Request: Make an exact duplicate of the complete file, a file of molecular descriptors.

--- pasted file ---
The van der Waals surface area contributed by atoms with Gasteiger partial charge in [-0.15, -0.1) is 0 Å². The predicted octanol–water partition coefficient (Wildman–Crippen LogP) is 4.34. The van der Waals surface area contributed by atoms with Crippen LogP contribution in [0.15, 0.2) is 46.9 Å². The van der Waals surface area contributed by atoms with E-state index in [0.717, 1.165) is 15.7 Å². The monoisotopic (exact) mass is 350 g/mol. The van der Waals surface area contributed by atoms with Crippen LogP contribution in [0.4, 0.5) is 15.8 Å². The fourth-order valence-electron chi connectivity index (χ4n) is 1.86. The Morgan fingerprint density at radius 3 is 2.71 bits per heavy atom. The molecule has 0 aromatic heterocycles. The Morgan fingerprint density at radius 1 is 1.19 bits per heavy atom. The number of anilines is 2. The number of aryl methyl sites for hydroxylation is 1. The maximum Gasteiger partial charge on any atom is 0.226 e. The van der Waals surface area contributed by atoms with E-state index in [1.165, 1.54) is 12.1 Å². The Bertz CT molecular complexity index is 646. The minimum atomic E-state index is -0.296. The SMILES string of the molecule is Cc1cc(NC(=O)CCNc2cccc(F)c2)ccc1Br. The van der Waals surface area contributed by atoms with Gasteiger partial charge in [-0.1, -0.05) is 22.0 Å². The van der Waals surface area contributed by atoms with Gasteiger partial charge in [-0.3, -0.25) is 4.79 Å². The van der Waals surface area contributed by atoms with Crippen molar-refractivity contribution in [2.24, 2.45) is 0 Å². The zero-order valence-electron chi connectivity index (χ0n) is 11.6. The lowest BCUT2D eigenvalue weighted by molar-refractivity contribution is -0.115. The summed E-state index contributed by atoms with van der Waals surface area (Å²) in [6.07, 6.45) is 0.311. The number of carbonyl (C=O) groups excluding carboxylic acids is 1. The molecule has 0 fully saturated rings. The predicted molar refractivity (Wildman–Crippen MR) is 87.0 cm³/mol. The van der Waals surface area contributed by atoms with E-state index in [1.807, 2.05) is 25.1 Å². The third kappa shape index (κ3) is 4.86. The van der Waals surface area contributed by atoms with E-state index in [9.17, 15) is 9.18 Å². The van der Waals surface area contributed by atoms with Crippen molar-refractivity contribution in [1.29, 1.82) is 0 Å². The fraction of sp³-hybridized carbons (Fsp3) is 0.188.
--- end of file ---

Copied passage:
The van der Waals surface area contributed by atoms with Gasteiger partial charge in [-0.15, -0.1) is 0 Å². The predicted octanol–water partition coefficient (Wildman–Crippen LogP) is 4.34. The van der Waals surface area contributed by atoms with Crippen LogP contribution in [0.15, 0.2) is 46.9 Å². The van der Waals surface area contributed by atoms with E-state index in [0.717, 1.165) is 15.7 Å². The monoisotopic (exact) mass is 350 g/mol. The van der Waals surface area contributed by atoms with Crippen LogP contribution in [0.4, 0.5) is 15.8 Å². The fourth-order valence-electron chi connectivity index (χ4n) is 1.86. The Morgan fingerprint density at radius 3 is 2.71 bits per heavy atom. The molecule has 0 aromatic heterocycles. The Morgan fingerprint density at radius 1 is 1.19 bits per heavy atom. The number of anilines is 2. The number of aryl methyl sites for hydroxylation is 1. The maximum Gasteiger partial charge on any atom is 0.226 e. The van der Waals surface area contributed by atoms with E-state index in [1.165, 1.54) is 12.1 Å². The Bertz CT molecular complexity index is 646. The minimum atomic E-state index is -0.296. The SMILES string of the molecule is Cc1cc(NC(=O)CCNc2cccc(F)c2)ccc1Br. The van der Waals surface area contributed by atoms with Gasteiger partial charge in [-0.1, -0.05) is 22.0 Å². The van der Waals surface area contributed by atoms with Gasteiger partial charge in [-0.3, -0.25) is 4.79 Å². The van der Waals surface area contributed by atoms with Crippen molar-refractivity contribution in [2.24, 2.45) is 0 Å². The zero-order valence-electron chi connectivity index (χ0n) is 11.6. The lowest BCUT2D eigenvalue weighted by molar-refractivity contribution is -0.115. The summed E-state index contributed by atoms with van der Waals surface area (Å²) in [6.07, 6.45) is 0.311. The number of carbonyl (C=O) groups excluding carboxylic acids is 1. The molecule has 0 fully saturated rings. The predicted molar refractivity (Wildman–Crippen MR) is 87.0 cm³/mol. The van der Waals surface area contributed by atoms with E-state index in [1.807, 2.05) is 25.1 Å². The third kappa shape index (κ3) is 4.86. The van der Waals surface area contributed by atoms with E-state index in [9.17, 15) is 9.18 Å². The van der Waals surface area contributed by atoms with Crippen molar-refractivity contribution in [1.29, 1.82) is 0 Å². The fraction of sp³-hybridized carbons (Fsp3) is 0.188.